Nutrition assistance programs help reduce the gap between low wages and basic family needs. They are also an important work support intended
to help families stay healthy and move towards economic independence. However, just when some families become more self-sufficient by earning
even a modest increase in income, their progress can lead to termination of assistance benefits. This creates a gap between basic expenses and total
family resources. Families suffer a substantial net loss by earning more, and struggle, yet again, to buy groceries. In the policy world, this is called the
“cliff effect”—it shows that rather than a steady climb to economic independence, families “fall off a cliff” when they try to climb higher.
Why would earning more make it more difficult for families to pay for basic living expenses? Because the assistance was cut off or reduced
too quickly. We see the effects of this cliff on a regular basis in our clinics and emergency rooms. Among almost 22,000 families with children
under age four in the multi-state Children’s Health Watch dataset, we found that of families who reported they increased their income, 14 percent lost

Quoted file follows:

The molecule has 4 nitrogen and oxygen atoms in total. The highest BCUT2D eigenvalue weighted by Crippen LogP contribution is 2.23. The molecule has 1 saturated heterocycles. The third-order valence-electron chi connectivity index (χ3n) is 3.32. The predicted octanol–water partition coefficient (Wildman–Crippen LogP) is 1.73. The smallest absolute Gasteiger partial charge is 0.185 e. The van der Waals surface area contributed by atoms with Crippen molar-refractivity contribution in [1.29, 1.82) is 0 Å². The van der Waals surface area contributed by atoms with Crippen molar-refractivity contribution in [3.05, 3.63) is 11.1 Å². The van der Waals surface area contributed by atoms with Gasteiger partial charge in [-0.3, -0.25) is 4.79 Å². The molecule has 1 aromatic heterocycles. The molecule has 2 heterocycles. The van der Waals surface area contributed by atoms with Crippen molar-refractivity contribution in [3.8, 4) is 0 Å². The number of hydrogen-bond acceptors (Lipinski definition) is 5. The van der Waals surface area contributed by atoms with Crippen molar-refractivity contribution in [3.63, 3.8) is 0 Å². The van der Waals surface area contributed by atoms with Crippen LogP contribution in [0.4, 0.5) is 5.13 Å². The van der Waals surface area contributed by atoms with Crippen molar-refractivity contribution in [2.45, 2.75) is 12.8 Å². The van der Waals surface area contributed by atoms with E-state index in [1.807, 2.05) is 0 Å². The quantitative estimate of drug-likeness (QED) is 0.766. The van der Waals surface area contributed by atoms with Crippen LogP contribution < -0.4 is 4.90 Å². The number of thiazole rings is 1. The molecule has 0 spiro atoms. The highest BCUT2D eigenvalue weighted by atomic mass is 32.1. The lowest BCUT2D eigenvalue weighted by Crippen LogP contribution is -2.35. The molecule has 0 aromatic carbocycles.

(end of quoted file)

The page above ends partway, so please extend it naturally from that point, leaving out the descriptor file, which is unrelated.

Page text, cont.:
their Supplemental Nutrition Assistance Program (SNAP) benefits entirely and 10 percent had their SNAP reduced. Some might think that this means
the system is working as it should—but we see the stark health consequences of the cliff: despite increases in income, family economic hardship increased, and young children’s health and development suffered.
In some cases, children in families whose benefit was reduced had worse health outcomes than those who completely lost their benefit,
potentially because the income increase was very small or temporary, yet the SNAP benefit reduction significantly constrained the family budget.
This result underscores the health consquences of squeezed family resources, creating a situation in which families must make terrible decisions
between paying for some basic needs over others.
Find more in the Children’s Health Watch Report here: